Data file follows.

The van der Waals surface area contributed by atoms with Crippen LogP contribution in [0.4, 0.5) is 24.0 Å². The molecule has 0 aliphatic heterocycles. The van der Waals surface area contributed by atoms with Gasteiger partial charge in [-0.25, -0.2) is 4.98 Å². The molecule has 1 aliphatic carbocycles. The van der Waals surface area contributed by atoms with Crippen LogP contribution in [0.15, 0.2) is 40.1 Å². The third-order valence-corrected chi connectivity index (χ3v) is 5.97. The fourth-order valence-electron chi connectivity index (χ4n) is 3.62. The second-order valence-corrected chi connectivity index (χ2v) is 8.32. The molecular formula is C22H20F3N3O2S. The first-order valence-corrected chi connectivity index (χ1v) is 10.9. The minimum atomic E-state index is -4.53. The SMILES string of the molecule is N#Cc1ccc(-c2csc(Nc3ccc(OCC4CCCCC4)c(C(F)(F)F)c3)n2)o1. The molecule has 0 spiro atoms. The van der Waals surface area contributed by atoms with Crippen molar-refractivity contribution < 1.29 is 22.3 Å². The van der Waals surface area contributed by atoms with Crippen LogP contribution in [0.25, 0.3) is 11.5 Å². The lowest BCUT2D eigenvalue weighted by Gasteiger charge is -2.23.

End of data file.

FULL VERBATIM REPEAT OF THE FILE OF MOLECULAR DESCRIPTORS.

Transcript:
The van der Waals surface area contributed by atoms with Crippen LogP contribution in [0.4, 0.5) is 24.0 Å². The molecule has 0 aliphatic heterocycles. The van der Waals surface area contributed by atoms with Gasteiger partial charge in [-0.25, -0.2) is 4.98 Å². The molecule has 1 aliphatic carbocycles. The van der Waals surface area contributed by atoms with Crippen LogP contribution in [0.15, 0.2) is 40.1 Å². The third-order valence-corrected chi connectivity index (χ3v) is 5.97. The fourth-order valence-electron chi connectivity index (χ4n) is 3.62. The second-order valence-corrected chi connectivity index (χ2v) is 8.32. The molecular formula is C22H20F3N3O2S. The first-order valence-corrected chi connectivity index (χ1v) is 10.9. The minimum atomic E-state index is -4.53. The SMILES string of the molecule is N#Cc1ccc(-c2csc(Nc3ccc(OCC4CCCCC4)c(C(F)(F)F)c3)n2)o1. The molecule has 0 spiro atoms. The van der Waals surface area contributed by atoms with Crippen molar-refractivity contribution < 1.29 is 22.3 Å². The van der Waals surface area contributed by atoms with Crippen LogP contribution in [0.25, 0.3) is 11.5 Å². The lowest BCUT2D eigenvalue weighted by Gasteiger charge is -2.23.